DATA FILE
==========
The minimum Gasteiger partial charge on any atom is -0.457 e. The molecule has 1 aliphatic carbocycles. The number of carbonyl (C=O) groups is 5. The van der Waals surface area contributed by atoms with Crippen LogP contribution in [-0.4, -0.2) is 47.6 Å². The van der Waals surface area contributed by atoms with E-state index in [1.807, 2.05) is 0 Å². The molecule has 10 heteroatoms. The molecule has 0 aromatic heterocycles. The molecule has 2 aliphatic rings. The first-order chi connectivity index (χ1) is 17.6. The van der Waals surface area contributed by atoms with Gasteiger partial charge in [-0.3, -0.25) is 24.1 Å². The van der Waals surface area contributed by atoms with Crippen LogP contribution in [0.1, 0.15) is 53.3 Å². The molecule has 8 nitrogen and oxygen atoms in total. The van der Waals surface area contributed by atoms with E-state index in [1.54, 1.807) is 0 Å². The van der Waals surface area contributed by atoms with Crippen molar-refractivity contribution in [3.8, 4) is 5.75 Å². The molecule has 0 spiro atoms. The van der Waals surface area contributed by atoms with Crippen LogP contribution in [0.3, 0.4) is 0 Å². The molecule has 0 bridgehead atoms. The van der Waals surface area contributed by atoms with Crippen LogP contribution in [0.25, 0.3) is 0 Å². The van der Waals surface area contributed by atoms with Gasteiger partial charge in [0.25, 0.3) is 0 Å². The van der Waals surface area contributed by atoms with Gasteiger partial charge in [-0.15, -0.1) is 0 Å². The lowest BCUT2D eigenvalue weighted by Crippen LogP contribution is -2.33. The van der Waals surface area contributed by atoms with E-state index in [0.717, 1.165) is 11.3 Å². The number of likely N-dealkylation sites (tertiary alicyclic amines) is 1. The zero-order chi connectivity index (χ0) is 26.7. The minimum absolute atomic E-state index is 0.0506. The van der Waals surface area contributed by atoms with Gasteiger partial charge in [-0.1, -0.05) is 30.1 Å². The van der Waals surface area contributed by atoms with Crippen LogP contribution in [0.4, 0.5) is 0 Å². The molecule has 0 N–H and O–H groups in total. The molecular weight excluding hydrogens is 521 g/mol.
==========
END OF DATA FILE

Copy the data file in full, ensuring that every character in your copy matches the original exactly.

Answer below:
The minimum Gasteiger partial charge on any atom is -0.457 e. The molecule has 1 aliphatic carbocycles. The number of carbonyl (C=O) groups is 5. The van der Waals surface area contributed by atoms with Crippen LogP contribution in [-0.4, -0.2) is 47.6 Å². The van der Waals surface area contributed by atoms with E-state index in [1.807, 2.05) is 0 Å². The molecule has 10 heteroatoms. The molecule has 0 aromatic heterocycles. The molecule has 2 aliphatic rings. The first-order chi connectivity index (χ1) is 17.6. The van der Waals surface area contributed by atoms with Gasteiger partial charge in [-0.3, -0.25) is 24.1 Å². The van der Waals surface area contributed by atoms with Crippen LogP contribution in [0.1, 0.15) is 53.3 Å². The molecule has 8 nitrogen and oxygen atoms in total. The van der Waals surface area contributed by atoms with E-state index in [1.54, 1.807) is 0 Å². The van der Waals surface area contributed by atoms with Crippen molar-refractivity contribution in [3.8, 4) is 5.75 Å². The molecule has 0 spiro atoms. The van der Waals surface area contributed by atoms with Crippen LogP contribution in [0.3, 0.4) is 0 Å². The molecule has 0 bridgehead atoms. The van der Waals surface area contributed by atoms with Crippen LogP contribution in [0.25, 0.3) is 0 Å². The van der Waals surface area contributed by atoms with Gasteiger partial charge in [0.25, 0.3) is 0 Å². The van der Waals surface area contributed by atoms with Gasteiger partial charge in [-0.15, -0.1) is 0 Å². The lowest BCUT2D eigenvalue weighted by Crippen LogP contribution is -2.33. The van der Waals surface area contributed by atoms with E-state index in [0.717, 1.165) is 11.3 Å². The number of likely N-dealkylation sites (tertiary alicyclic amines) is 1. The zero-order chi connectivity index (χ0) is 26.7. The minimum absolute atomic E-state index is 0.0506. The van der Waals surface area contributed by atoms with Gasteiger partial charge in [-0.1, -0.05) is 30.1 Å². The van der Waals surface area contributed by atoms with Crippen LogP contribution in [0.4, 0.5) is 0 Å². The molecule has 0 N–H and O–H groups in total. The molecular weight excluding hydrogens is 521 g/mol.